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Interviews |  27 Feb 2016 15:39 |  By RnMTeam

I worked on 'Tere Bin Laden: Dead or Alive' for two and a half years: Dhruv Dhalla

MUMBAI: It's rhythm, melody and harmony that define music for composer Dhruv Dhalla who has earlier given background score to movies like 'Khosla Ka Ghosla', 'Oye Lucky! Lucky Oye!' and 'Tere Bin Laden.' This time, Dhalla who is a big fan of world music and German composer-record producer Hans Zimmer returns to the big screen with ‘Tere Bin Laden: Dead or Alive’. 

In conversation with radioandmusic.com, he talks about world music,  writer-director Abhishek Sharma and more.

When and how did you bag 'Tere Bin Laden: Dead or Alive'?

I bagged the project two and a half years ago. This is also when I started working on the project with Abhishek Sharma. I had earlier worked with him on 'Tere Bin Laden.' 

Two and a half years is a very long time to work on a project!

Yes, this is for the first time ever that I’ve worked on a score for this long. The project was very challenging as Abhishek wanted the film to sound more like 'The Dictator', 'Pirates of the Caribbean', 'Dark Knight'  and other such movies. So, the challenge was to match international standards with a limited budget. The international budgets are lot higher than ours. However, I tried to match that with the limited technology. There was a point when I reached a dead end. This is when I went ahead and attended Hans Zimmers concert and that got me back on track. I am a huge Hans Zimmer fan. 

Have you Indianised the music to cater to Indian audiences?

There is nothing called as Indian or western music. The music principles of rhythm, melody and harmony are the same everywhere. At the end of the day, every piece of music that one makes is to evoke an emotion. It needs to take you to another level and this is what I work towards. When I make a musical piece it has to make your heart heavy in an emotional scene. It should get your pulse racing in a fight sequence.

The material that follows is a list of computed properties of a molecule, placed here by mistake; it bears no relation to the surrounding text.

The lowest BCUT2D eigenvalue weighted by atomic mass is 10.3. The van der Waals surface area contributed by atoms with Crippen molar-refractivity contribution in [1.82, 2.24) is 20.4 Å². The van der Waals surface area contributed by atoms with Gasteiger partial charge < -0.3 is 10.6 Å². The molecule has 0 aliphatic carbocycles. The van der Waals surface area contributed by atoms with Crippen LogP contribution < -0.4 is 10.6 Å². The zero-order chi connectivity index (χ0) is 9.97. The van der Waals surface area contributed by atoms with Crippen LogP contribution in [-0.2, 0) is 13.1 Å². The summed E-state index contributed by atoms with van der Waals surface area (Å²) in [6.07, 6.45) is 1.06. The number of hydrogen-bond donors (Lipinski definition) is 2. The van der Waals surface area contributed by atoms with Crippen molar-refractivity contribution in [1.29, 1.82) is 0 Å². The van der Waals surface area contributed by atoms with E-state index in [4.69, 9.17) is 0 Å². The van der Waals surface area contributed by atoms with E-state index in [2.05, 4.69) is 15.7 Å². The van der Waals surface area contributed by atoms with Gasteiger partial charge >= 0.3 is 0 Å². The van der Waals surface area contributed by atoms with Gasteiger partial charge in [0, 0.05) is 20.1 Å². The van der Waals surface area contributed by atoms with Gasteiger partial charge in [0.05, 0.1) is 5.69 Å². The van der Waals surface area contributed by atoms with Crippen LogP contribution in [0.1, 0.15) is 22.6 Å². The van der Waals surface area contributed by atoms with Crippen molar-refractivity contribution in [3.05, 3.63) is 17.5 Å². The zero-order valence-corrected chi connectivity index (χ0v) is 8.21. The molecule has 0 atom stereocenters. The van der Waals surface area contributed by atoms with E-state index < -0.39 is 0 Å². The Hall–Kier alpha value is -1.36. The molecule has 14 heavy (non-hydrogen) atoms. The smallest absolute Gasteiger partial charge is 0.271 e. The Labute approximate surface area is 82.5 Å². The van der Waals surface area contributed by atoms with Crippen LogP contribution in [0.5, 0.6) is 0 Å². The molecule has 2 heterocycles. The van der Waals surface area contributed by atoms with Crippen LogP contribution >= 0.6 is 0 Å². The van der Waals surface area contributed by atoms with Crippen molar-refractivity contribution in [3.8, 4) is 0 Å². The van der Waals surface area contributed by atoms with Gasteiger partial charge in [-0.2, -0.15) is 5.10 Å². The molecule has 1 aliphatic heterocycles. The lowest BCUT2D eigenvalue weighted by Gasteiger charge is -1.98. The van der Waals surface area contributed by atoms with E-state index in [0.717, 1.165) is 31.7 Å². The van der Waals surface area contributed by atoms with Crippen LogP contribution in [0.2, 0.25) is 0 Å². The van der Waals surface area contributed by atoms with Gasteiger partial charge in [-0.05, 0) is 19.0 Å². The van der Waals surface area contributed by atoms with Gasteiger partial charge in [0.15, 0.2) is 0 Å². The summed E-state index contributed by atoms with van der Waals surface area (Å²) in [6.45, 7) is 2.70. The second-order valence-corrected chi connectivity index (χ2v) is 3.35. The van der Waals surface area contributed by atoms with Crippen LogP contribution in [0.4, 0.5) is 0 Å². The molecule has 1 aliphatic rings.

Moreover, I haven’t been a part of a very Indian project. None of my projects have been like Sanjay Leela Bhansali’s movies that have more rags in them. 

Given the fact that it’s a prequel did you retain some of the earlier scores?

The sounds completely new. The vision of the first movie was that of a canvas for me. But, this time, the spectrum was much wider so, there was a lot more for us to do. The earlier score was very quirky more like a flubber. It would come and go. Thus, the music was hard for one to recollect. In the second part, the movie demanded a definite score. Thus, in one particular scene where the fake Osama has to behave real to save his life we gave him the sound of gods walking on earth. Because we wanted him to have that power. There had to be this grandeur for Osama as a terrorist. While we kept Obama and white house score deliberately funny.

How was it working with Abhishek Sharma yet again?

Working with Abhishek is not at all easy. But, he makes you do brilliant things. He pulls out things from you that you did not even know existed. Though this process can be time-consuming because he selects one or two pieces from fifty music pieces. With him, there are more rejections than approvals.  But, at the end of the day, the work is very soul satisfying. 

Which Indian music composers do you look up to?

I think Ilaiyaraaja’s work in 'Cheeni Kum' was mindblowing. He managed to get innocence in the film so effortlessly through his music and that's its beauty. A.R. Rahman is another brilliant man. His work in ‘Lagaan’ was so epic. On the other hand, he managed to make bubble gum music for 'Jaane Tu Ya Jaane Na.' I think these guys are legends world over and I am here because of them. It's their work that inspired me to take up music as a profession.

Do you still work on jingles?

Jingles are mini-workouts. You go to your studio and work for good four hours and finish a story. Moreover its music at the end of the day.

Upcoming projects?

I will be working on another project with Abhishek. It is still in the initial stage. I was earlier working on a film for Sanjay Dutt's production starring Mr. Bachchan but it was kept on hold for obvious reasons. However, I will get back on it now. There is another mafia based film that I will be working on soon. 

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